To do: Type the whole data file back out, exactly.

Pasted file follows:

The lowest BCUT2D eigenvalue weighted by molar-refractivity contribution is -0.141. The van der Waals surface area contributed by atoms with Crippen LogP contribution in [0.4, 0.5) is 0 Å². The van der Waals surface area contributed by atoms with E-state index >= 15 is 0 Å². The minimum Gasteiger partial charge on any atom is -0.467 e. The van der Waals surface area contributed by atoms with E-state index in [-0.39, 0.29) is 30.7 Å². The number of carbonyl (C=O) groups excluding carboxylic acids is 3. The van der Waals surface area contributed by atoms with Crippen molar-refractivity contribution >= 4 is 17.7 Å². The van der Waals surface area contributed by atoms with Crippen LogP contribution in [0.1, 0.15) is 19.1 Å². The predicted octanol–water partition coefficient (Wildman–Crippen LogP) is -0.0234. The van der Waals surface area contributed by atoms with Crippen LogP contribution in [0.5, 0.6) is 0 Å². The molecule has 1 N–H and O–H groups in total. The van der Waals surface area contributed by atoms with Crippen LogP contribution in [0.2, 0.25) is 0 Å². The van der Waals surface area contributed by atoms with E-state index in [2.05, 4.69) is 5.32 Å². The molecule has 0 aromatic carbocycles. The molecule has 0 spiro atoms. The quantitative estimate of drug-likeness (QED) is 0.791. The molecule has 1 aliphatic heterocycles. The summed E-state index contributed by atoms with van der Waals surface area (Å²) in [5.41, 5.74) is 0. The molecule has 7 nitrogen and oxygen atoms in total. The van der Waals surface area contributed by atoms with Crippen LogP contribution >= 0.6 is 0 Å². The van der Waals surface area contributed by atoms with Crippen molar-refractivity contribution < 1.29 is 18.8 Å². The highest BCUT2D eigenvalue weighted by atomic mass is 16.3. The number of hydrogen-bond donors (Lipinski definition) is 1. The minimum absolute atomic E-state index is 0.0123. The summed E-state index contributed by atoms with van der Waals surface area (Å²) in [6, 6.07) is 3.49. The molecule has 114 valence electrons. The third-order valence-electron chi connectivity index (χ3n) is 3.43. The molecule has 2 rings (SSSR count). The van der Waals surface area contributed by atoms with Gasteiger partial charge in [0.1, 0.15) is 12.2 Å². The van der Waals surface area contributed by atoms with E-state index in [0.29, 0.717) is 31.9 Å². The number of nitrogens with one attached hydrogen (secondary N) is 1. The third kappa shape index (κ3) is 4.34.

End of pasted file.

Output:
The lowest BCUT2D eigenvalue weighted by molar-refractivity contribution is -0.141. The van der Waals surface area contributed by atoms with Crippen LogP contribution in [0.4, 0.5) is 0 Å². The van der Waals surface area contributed by atoms with E-state index >= 15 is 0 Å². The minimum Gasteiger partial charge on any atom is -0.467 e. The van der Waals surface area contributed by atoms with E-state index in [-0.39, 0.29) is 30.7 Å². The number of carbonyl (C=O) groups excluding carboxylic acids is 3. The van der Waals surface area contributed by atoms with Crippen molar-refractivity contribution >= 4 is 17.7 Å². The van der Waals surface area contributed by atoms with Crippen LogP contribution in [0.1, 0.15) is 19.1 Å². The predicted octanol–water partition coefficient (Wildman–Crippen LogP) is -0.0234. The van der Waals surface area contributed by atoms with Crippen LogP contribution in [0.5, 0.6) is 0 Å². The molecule has 1 N–H and O–H groups in total. The van der Waals surface area contributed by atoms with Crippen LogP contribution in [0.2, 0.25) is 0 Å². The van der Waals surface area contributed by atoms with E-state index in [2.05, 4.69) is 5.32 Å². The molecule has 0 aromatic carbocycles. The molecule has 0 spiro atoms. The quantitative estimate of drug-likeness (QED) is 0.791. The molecule has 1 aliphatic heterocycles. The summed E-state index contributed by atoms with van der Waals surface area (Å²) in [5.41, 5.74) is 0. The molecule has 7 nitrogen and oxygen atoms in total. The van der Waals surface area contributed by atoms with Crippen LogP contribution >= 0.6 is 0 Å². The van der Waals surface area contributed by atoms with Crippen molar-refractivity contribution < 1.29 is 18.8 Å². The highest BCUT2D eigenvalue weighted by atomic mass is 16.3. The number of hydrogen-bond donors (Lipinski definition) is 1. The minimum absolute atomic E-state index is 0.0123. The summed E-state index contributed by atoms with van der Waals surface area (Å²) in [6, 6.07) is 3.49. The molecule has 114 valence electrons. The third-order valence-electron chi connectivity index (χ3n) is 3.43. The molecule has 2 rings (SSSR count). The van der Waals surface area contributed by atoms with Gasteiger partial charge in [0.1, 0.15) is 12.2 Å². The van der Waals surface area contributed by atoms with E-state index in [0.29, 0.717) is 31.9 Å². The number of nitrogens with one attached hydrogen (secondary N) is 1. The third kappa shape index (κ3) is 4.34.